Yet another step performed during the power-on procedure is to test the rotor's status (box 325). If the rotor status is "base position" then the rotor must have just finished printing postage. All that remains is to clear the "booking not confirmed" flag (box 331), clear the rotor state to "ok", and finish. (This is the counterpart of boxes 310-312 in FIG. 13.)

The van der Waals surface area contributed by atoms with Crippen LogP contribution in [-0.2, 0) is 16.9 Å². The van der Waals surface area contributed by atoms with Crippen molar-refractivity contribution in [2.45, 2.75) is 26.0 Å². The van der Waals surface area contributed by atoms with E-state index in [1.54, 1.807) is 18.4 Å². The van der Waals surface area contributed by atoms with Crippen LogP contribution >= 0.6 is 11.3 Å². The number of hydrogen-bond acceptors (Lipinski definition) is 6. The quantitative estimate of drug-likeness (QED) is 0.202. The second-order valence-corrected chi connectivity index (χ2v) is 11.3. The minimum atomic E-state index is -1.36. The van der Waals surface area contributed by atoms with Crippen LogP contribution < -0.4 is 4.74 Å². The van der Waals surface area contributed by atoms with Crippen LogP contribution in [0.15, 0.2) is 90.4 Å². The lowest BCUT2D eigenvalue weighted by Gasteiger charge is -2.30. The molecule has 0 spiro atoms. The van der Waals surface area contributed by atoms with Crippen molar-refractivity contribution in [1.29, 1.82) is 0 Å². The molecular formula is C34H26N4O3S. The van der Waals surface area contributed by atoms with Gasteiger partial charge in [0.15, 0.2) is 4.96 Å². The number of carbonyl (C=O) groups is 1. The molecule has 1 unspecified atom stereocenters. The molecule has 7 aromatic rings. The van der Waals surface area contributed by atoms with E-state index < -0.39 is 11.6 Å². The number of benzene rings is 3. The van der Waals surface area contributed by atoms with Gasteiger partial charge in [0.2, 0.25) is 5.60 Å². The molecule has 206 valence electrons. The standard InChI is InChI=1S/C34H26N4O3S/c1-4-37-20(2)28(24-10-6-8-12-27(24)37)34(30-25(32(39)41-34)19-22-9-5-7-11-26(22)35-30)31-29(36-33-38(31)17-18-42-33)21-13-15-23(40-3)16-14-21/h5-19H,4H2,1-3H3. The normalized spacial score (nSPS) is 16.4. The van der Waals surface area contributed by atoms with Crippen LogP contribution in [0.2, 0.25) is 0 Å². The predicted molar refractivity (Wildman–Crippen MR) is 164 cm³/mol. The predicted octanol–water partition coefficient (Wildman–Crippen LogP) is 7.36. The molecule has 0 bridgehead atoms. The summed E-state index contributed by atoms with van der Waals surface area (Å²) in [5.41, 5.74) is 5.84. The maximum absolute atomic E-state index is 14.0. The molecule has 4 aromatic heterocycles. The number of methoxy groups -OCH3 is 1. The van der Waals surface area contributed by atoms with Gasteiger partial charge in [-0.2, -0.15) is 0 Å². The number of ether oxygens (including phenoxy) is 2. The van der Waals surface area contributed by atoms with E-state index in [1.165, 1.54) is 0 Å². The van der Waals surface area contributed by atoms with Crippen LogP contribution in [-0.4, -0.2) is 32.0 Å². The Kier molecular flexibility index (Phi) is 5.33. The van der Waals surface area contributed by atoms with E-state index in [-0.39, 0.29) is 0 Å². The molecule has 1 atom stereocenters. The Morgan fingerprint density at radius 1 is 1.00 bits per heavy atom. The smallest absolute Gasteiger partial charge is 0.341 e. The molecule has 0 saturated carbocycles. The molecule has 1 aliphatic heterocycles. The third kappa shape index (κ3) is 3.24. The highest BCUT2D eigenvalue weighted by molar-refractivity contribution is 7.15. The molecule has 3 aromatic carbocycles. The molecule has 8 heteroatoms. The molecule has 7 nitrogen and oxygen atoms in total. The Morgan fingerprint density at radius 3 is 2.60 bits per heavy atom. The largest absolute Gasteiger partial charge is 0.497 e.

Returning to FIG. 14, box 325, the other outcome is that the rotor status is "ok". If so, the "booking confirmed" status is checked at 326. If the status is that booking is confirmed, then there is nothing further to be done and the power-on initialization is complete. If booking is not confirmed, then control passes to box 328. The rotor is started, and the rotor state is "not at home". Eventually the rotor reaches home again, and the rotor state is reported as "base position". Control then passes to box 331, as discussed above. The "booking not completed" flag is cleared at box 331. The rotor state is set to "ok", and initialization is done.